But it doesn't have to be that way. All it takes is a little extra planning, say registered dieticians.
"If you pack your food the night before, you can make sure you are eating healthier," says Stacey Newpoff, clinical dietician for the McConnell Heart Health Center on the Riverside Hospital campus. "And it doesn't take a lot of effort."
Newpoff says even peanut butter on whole wheat bread is a healthier choice than typical fast food take-out.
"I also recommend yogurt and pretzels for snacks," she says. "And pack a frozen entrée."
There are a number of choices for low-fat, low calorie frozen entrées; the biggest drawback can be their sodium content.
If fast food is your only alternative, opt for more sensible choices like salads with low-fat dressing and plain baked potatoes.
"Many fast food places are trying to offer healthier choices," says Newpoff. "like Subway's veggie sub with baked potato chips."
Sue Ayersman, clinical nutritionist with Scottsdale, Ariz.-based Kronos Optimal Health Centre, suggests stocking up on healthy foods and eating them often throughout the day.
"Not eating is a big mistake," says Ayersman. "It leads to bingeing later."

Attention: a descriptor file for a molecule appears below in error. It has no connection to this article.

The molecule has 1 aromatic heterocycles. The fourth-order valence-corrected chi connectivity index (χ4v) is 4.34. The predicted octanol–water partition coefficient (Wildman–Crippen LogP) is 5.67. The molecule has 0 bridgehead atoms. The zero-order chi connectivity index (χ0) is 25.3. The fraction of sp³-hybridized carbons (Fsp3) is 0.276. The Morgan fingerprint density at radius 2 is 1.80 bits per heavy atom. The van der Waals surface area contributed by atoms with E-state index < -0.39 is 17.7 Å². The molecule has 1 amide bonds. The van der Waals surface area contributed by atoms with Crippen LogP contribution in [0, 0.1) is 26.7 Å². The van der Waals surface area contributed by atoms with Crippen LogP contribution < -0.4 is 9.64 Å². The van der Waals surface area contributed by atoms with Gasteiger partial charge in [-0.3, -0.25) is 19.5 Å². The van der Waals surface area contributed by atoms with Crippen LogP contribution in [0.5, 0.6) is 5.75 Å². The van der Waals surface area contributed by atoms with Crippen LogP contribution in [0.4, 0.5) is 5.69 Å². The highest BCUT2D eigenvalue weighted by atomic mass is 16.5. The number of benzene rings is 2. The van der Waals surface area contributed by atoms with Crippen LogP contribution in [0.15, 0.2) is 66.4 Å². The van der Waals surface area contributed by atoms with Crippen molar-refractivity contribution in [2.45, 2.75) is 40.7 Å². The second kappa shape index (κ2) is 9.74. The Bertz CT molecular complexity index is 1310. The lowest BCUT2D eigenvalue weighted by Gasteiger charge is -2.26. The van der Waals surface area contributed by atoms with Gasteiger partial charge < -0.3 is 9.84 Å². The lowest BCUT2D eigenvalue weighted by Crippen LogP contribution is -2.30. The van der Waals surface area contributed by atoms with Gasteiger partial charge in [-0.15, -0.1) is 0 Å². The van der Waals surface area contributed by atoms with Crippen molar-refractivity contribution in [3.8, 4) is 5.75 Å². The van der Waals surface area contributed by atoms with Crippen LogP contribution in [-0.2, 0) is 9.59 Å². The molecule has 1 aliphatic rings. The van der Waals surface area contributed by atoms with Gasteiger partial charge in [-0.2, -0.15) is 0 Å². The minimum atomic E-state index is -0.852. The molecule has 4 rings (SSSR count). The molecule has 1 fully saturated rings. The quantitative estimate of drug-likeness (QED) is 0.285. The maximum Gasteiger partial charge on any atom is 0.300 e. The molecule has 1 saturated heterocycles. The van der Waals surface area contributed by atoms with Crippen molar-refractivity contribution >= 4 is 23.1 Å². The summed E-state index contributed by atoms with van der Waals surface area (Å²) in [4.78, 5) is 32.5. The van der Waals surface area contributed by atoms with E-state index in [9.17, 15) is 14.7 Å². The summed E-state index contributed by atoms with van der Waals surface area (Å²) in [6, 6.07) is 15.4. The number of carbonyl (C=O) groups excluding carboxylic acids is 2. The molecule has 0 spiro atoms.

Ayersman says high-starch foods like bagels are not the answer, either.
"You should have a higher protein food like boiled eggs," she says. "Mixed with low-fat cottage cheese, it's a good lunch as well."
Ayersman also recommends hummus because it is high in protein and fiber. And don't rush out for a protein bar -- they are often high in sugar and calories.
"A small package of nuts, mozzarella cheese sticks and fruits like red grapes or peaches are healthy and easy to eat on the go," she says.
And Ayers recommends the overnight traveler pack canned tuna and order a salad at the closest restaurant.
"Eating healthy can be easier and quicker than you think," she says. How to reach: McConnell Heart Health Center, (614) 566-3801; Kronos Optimal Health Centre, (800) 515-5332 or www.kronoscentre.com